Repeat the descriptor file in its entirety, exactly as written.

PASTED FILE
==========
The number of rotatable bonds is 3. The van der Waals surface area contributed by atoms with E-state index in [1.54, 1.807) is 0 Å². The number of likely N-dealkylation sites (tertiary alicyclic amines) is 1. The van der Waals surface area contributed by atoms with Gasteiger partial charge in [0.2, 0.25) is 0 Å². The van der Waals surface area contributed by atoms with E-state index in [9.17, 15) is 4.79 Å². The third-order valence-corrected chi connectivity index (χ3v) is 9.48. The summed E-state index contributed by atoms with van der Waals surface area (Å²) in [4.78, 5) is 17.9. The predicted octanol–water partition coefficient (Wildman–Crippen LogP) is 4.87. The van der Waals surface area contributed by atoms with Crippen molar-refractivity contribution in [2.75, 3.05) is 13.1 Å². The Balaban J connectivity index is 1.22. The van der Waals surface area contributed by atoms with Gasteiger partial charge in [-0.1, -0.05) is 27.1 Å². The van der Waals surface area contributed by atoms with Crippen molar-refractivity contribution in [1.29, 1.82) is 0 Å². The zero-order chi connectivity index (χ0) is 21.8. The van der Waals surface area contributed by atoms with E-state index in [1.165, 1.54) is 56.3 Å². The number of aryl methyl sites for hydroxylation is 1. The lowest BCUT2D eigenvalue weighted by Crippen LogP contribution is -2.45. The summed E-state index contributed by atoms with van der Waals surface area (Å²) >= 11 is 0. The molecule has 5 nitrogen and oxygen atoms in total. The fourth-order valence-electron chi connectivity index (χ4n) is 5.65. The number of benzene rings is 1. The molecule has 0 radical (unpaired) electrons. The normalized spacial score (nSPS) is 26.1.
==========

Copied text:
The number of rotatable bonds is 3. The van der Waals surface area contributed by atoms with E-state index in [1.54, 1.807) is 0 Å². The number of likely N-dealkylation sites (tertiary alicyclic amines) is 1. The van der Waals surface area contributed by atoms with Gasteiger partial charge in [0.2, 0.25) is 0 Å². The van der Waals surface area contributed by atoms with E-state index in [9.17, 15) is 4.79 Å². The third-order valence-corrected chi connectivity index (χ3v) is 9.48. The summed E-state index contributed by atoms with van der Waals surface area (Å²) in [4.78, 5) is 17.9. The predicted octanol–water partition coefficient (Wildman–Crippen LogP) is 4.87. The van der Waals surface area contributed by atoms with Crippen molar-refractivity contribution in [2.75, 3.05) is 13.1 Å². The Balaban J connectivity index is 1.22. The van der Waals surface area contributed by atoms with Gasteiger partial charge in [-0.1, -0.05) is 27.1 Å². The van der Waals surface area contributed by atoms with Crippen molar-refractivity contribution in [1.29, 1.82) is 0 Å². The zero-order chi connectivity index (χ0) is 21.8. The van der Waals surface area contributed by atoms with E-state index in [1.165, 1.54) is 56.3 Å². The number of aryl methyl sites for hydroxylation is 1. The lowest BCUT2D eigenvalue weighted by Crippen LogP contribution is -2.45. The summed E-state index contributed by atoms with van der Waals surface area (Å²) >= 11 is 0. The molecule has 5 nitrogen and oxygen atoms in total. The fourth-order valence-electron chi connectivity index (χ4n) is 5.65. The number of benzene rings is 1. The molecule has 0 radical (unpaired) electrons. The normalized spacial score (nSPS) is 26.1.